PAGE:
Yours of 26 March came by this days Post. Am happy to hear you have received so many Letters from me. You need not fear Writing in your cautious Way by the Post, which is now well regulated. But if your Letters should be intercepted, they would do no Harm. The F armer turns out to be the Man, that I have seen him to be, these two Years. He is in total Neglect and Disgrace here. I am sorry for...
Enclosed with this you have a Correspondence, between the two Generals, concerning the Cartell for the Exchange of Prisoners. Washington is in the Right, and has maintained his Argument with a Delicacy, and a Dignity, which do him much Honour. He has hinted, at the flagitious Conduct of the two Howes, towards their Prisoners, in so plain and clear a manner, that he cannot be misunderstood; but...
I have spent an Hour, this Morning, in the Congregation of the dead. I took a Walk into the Potters Field, a burying Ground between the new stone Prison, and the Hospital, and I never in my whole Life was affected with so much Melancholly. The Graves of the soldiers, who have been buryed, in this Ground, from the Hospital and bettering House, during the Course of the last Summer, Fall, and...
We are waiting with some Impatience to hear of the Arrival of some of the Massachusetts Troops at Head Q uarte rs. The Lassitude and Torpor, that has seized our New Englandmen, is to me, very surprizing. Something will happen I believe, to arrouse them from their Lethargy. If they dont go and crush that little Nest of Hornetts at Newport, I shall think them dead to all Sense of Honour, Virtue,...
We have now an ample Representation from N. York. It consists of Six Delegates, and they are to all Appearance, as high, as decisive, and as determined, as any Men ever were, or can be. There is a new Hand, a Mr. Duer, who is a very fine fellow—a Man of sense, Spirit and Activity, and is exceeded by no Man in Zeal. Mr. Duane and Mr. Phillip Livingston, are apparently, as determined as any Men...
The Post brought me two Letters from you, this Morning, one of the 7th. instant, and one before. You seem to be in fine Spirits—I rejoice at it. General Gates has commanded in Philadelphia, untill about a Fortnight ago, he went to Ticonderoga, where he is to command all Summer. Schuyler is here, where he now commands. We are crouding along Soldiers to the General, as fast as they get well of...
My Barber has just left the Chamber. The following curious Dialogue was the Amusement, during the gay Moments of Shaving. Well, Burn, what is the Lye of the day?—Sir, Mr. just told me, that a Privateer from Baltimore, has taken two valuable Prizes, with Sixteen Guns each. I can scarcely believe it.—Have you heard of the Success of the Rattlesnake of Philadelphia, and the Sturdy Beggar of...
I have been lately more remiss, than usual in Writing to you. There has been a great Dearth of News. Nothing from England, nothing from France, Spain, or any other Part of Europe, nothing from the West Indies. Nothing from Howe, and his Banditti, nothing from General Washington. There are various Conjectures that Lord How is dead, sick, or gone to England, as the Proclamations run in the Name...
Your Favours of Ap. 2 and Ap. 7. I have received. The inclosed Evening Post, will give you, some Idea, of the Humanity of the present Race of Brittons. —My Barber, whom I quote as often as ever I did any Authority, says “he has read Histories of Cruelty; and he has read Romances of Cruelty: But the Cruelty of the British exceeds all that he ever read.” For my own Part, I think We cannot dwell...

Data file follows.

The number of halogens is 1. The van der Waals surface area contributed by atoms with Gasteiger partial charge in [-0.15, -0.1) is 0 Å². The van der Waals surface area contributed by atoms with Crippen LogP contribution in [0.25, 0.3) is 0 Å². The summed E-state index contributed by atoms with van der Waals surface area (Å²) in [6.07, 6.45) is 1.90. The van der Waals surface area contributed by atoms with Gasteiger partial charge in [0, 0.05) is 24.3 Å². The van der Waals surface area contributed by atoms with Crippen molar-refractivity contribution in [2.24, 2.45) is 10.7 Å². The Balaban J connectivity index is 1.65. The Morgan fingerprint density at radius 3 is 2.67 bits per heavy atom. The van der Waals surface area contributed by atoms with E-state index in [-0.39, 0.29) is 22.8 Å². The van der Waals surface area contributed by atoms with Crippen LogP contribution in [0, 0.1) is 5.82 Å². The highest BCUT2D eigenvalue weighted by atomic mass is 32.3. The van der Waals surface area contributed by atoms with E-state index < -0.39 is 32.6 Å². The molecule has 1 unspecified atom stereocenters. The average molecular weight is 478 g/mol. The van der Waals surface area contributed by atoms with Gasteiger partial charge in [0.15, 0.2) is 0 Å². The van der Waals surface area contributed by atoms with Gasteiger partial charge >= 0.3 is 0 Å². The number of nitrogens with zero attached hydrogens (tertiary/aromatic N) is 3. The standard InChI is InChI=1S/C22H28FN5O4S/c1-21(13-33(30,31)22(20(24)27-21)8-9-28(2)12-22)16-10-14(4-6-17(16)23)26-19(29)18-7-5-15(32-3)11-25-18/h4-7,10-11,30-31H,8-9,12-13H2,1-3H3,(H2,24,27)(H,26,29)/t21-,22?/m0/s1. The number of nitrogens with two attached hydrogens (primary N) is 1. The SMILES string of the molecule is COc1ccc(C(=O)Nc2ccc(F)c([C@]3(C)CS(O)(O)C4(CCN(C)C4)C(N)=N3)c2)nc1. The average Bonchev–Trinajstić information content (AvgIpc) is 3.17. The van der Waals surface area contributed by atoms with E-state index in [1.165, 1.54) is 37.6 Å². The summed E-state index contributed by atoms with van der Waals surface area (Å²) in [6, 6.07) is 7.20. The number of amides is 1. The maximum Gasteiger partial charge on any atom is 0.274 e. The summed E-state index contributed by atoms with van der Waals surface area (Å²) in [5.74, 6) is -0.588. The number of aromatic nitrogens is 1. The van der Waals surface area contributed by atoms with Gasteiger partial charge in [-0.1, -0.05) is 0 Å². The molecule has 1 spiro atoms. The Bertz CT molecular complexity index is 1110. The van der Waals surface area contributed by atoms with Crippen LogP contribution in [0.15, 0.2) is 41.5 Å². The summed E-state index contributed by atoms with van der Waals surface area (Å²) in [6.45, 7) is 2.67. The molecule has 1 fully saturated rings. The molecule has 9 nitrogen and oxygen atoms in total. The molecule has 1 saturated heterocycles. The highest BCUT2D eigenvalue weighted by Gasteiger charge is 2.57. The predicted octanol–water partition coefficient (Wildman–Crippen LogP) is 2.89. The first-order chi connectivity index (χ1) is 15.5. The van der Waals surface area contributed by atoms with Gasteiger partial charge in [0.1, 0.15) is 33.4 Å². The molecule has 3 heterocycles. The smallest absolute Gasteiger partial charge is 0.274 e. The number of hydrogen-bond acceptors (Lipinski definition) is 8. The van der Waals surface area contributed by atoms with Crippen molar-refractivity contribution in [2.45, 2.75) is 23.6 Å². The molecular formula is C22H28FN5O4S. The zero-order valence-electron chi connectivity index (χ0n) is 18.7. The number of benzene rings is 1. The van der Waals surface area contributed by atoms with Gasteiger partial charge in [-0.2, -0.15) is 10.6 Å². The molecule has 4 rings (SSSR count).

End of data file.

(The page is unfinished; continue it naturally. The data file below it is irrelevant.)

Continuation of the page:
There is a Clock Calm, at this Time, in the political and military Hemispheres. The Surface is smooth and the Air serene. Not a Breath, nor a Wave. No News, nor Noise. Nothing would promote our Cause more, than Howes March to this Town. Nothing quickens and determines People so much, as a little Smart.—The Germans, who are numerous and wealthy in this state and who have very imperfect Ideas of...
This days Post brought me yours of 17th. inst. and Miss Nabbys obliging Favour of the 16. This young Lady writes a very pretty Hand, and expresses her Thoughts with great Propriety. I shall hardly excuse Miss from writing to me, so long as I have done, now I find she can write so well. I shall carefully preserve her Letter and if she neglects to write me frequently I shall consider this Letter...
We have a fine Piece of News this Morning of the March of 2000 of the Enemy, and destroying a fine Magazine there—and the stupid sordid cowardly torified Country People let them pass without Opposition. All New England is petrified, with Astonishment, Horror, and Despair, I believe in my Conscience. They behave worse than any Part of the Continent. Even in N. Jersy 2000 Men could not have...
This is King Tammany’s Day. Tammany was an Indian King, of this Part of the Continent, when Mr. Penn first came here. His Court was in this Town. He was friendly to Mr. Penn and very serviceable to him. He lived here among the first settlers for some Time and untill old Age and at last was burnt. Some say he lived here with Mr. Penn when he first came here, and upon Mr. Pens Return he heard of...
We have promoted Arnold, one Step this day, for his Vigilance, Activity, and Bravery, in the late Affair at Connecticutt. —We shall make Huntingdon a Brigadier, I hope. We shall sleep in a whole Skin for some Time I think in Philadelphia, at least untill a strong Reinforcement arrives. I want to learn, where Sir William Erskine with his Two Thousand Men, went after his Exploit at...
Inclosed with this you have an Evening Post, containing some of the tender Mercies of the Barbarians to their Prisoners. If there is a Man, Woman or Child in America, who can read these Depositions, without Resentment, and Horror, that Person has no soul or a very wicked one. Their Treatment of Prisoners, last Year added to an Act of Parliament, which they have made to enable them to send...